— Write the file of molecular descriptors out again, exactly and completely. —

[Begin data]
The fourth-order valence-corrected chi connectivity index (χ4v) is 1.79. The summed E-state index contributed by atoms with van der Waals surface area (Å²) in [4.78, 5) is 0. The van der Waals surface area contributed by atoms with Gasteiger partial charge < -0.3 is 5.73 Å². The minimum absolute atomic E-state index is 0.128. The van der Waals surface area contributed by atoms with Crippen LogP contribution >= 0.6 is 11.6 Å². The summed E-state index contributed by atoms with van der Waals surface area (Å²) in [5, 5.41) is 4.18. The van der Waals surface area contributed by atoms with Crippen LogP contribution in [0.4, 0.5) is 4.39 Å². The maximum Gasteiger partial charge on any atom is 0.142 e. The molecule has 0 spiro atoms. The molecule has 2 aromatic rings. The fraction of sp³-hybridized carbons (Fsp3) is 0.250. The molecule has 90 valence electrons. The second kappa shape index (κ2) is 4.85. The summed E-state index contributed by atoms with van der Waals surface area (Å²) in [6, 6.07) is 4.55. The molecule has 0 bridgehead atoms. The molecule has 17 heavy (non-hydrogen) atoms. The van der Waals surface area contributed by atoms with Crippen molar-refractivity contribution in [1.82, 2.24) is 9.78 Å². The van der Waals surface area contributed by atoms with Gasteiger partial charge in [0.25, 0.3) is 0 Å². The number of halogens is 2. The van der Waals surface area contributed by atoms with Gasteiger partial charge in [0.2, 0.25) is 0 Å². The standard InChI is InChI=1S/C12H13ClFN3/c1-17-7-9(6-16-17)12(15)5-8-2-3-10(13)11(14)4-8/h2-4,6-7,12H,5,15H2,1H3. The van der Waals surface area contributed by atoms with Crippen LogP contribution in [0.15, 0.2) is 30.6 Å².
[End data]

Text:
The fourth-order valence-corrected chi connectivity index (χ4v) is 1.79. The summed E-state index contributed by atoms with van der Waals surface area (Å²) in [4.78, 5) is 0. The van der Waals surface area contributed by atoms with Gasteiger partial charge < -0.3 is 5.73 Å². The minimum absolute atomic E-state index is 0.128. The van der Waals surface area contributed by atoms with Crippen LogP contribution >= 0.6 is 11.6 Å². The summed E-state index contributed by atoms with van der Waals surface area (Å²) in [5, 5.41) is 4.18. The van der Waals surface area contributed by atoms with Crippen LogP contribution in [0.4, 0.5) is 4.39 Å². The maximum Gasteiger partial charge on any atom is 0.142 e. The molecule has 0 spiro atoms. The molecule has 2 aromatic rings. The fraction of sp³-hybridized carbons (Fsp3) is 0.250. The molecule has 90 valence electrons. The second kappa shape index (κ2) is 4.85. The summed E-state index contributed by atoms with van der Waals surface area (Å²) in [6, 6.07) is 4.55. The molecule has 0 bridgehead atoms. The molecule has 17 heavy (non-hydrogen) atoms. The van der Waals surface area contributed by atoms with Crippen molar-refractivity contribution in [1.82, 2.24) is 9.78 Å². The van der Waals surface area contributed by atoms with Gasteiger partial charge in [0.25, 0.3) is 0 Å². The number of halogens is 2. The van der Waals surface area contributed by atoms with Gasteiger partial charge in [0.2, 0.25) is 0 Å². The standard InChI is InChI=1S/C12H13ClFN3/c1-17-7-9(6-16-17)12(15)5-8-2-3-10(13)11(14)4-8/h2-4,6-7,12H,5,15H2,1H3. The van der Waals surface area contributed by atoms with Crippen LogP contribution in [0.15, 0.2) is 30.6 Å².